The Maker Movement and Genius Hour

School leaders have a responsibility to stay abreast of cutting edge approaches to teaching.  They should push, prod, and motivate their teachers toward finding the best practices for their students.  If you have been in education long enough, you have seen the pendulum swing back and forth several times as it relates to effective teaching.  The high-stakes testing era essentially eliminated teacher creativity and forced schools to abandon engaging methods of instruction.

With a swing back toward rigor and the introduction of the Next Generation Science Standards, we may now begin to revisit teaching methodologies that celebrate real-world, hands-on learning.  In the past year or so, there are two growing movements that may have a significant impact on all levels of instruction.  These movements are so exciting and filled with possibility that school leaders and teachers should consider investigating them further and now.

The Maker Movement and Genius Hour offer two viable ways of integrating STEM practices throughout all instructional content.  These initiatives are about getting students to take ownership of their learning.  They empower students to investigate the world and share their learning with others.

In August, Sylvia Libow Martinez and Gary Stager wrote about the Maker Movement and noted that, “(the) Common Core State Standards and Next Generation Science Standards emphasize critical thinking, creativity and 21st-century skills. To achieve these goals requires taking a hard look at both what we teach and how we teach it. The Maker Movement offers lessons, tools and technology to steer a new course to more relevant, engaging learning experiences for all students.”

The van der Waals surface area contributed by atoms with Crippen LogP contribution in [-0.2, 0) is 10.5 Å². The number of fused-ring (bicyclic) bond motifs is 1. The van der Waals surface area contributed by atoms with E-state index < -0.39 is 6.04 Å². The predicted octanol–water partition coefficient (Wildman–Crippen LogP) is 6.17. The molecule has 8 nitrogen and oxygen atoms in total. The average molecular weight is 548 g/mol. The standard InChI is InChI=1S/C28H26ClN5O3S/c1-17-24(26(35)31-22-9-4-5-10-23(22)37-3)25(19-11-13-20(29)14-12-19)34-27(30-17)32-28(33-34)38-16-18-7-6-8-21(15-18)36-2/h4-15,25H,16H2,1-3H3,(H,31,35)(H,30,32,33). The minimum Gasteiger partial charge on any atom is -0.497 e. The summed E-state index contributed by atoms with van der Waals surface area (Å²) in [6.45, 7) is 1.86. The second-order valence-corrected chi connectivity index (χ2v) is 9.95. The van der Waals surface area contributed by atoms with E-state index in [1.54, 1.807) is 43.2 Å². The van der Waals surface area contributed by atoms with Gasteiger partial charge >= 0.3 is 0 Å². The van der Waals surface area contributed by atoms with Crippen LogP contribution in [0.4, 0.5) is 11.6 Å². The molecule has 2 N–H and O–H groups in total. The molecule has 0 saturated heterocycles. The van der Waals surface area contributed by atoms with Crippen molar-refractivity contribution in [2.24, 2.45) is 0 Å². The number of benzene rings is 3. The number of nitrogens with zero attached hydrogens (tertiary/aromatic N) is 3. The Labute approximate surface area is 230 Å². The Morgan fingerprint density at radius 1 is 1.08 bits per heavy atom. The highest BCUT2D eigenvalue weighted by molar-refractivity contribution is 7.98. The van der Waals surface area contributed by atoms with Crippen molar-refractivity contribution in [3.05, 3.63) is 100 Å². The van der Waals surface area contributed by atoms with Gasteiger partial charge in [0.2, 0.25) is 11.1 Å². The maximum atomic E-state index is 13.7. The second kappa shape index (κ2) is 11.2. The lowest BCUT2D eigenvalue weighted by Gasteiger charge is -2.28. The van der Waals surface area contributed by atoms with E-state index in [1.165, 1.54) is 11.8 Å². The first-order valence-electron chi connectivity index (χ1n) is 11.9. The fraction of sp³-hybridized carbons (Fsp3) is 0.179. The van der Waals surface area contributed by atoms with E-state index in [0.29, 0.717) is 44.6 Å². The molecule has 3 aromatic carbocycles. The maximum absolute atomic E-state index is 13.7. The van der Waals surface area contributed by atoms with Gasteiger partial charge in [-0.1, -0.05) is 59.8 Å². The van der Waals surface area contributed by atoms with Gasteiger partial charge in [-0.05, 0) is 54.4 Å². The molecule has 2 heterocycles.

The Genius Hour concept grew out of Google’s practice of letting their engineers spend 20% of their time working on their own pet projects.  Their website states that, “Genius hour is a movement that allows students to explore their own passions and encourages creativity in the classroom. It provides students a choice in what they learn during a set period of time during school.”

When educators question how they will meet the rigor of new standards, they need look no further than these two promising resources for active engagement and real-world connections.  We have an opportunity to bring back passion and excitement to the teaching and learning process.  Let’s get going before the pendulum swings back in the other direction.

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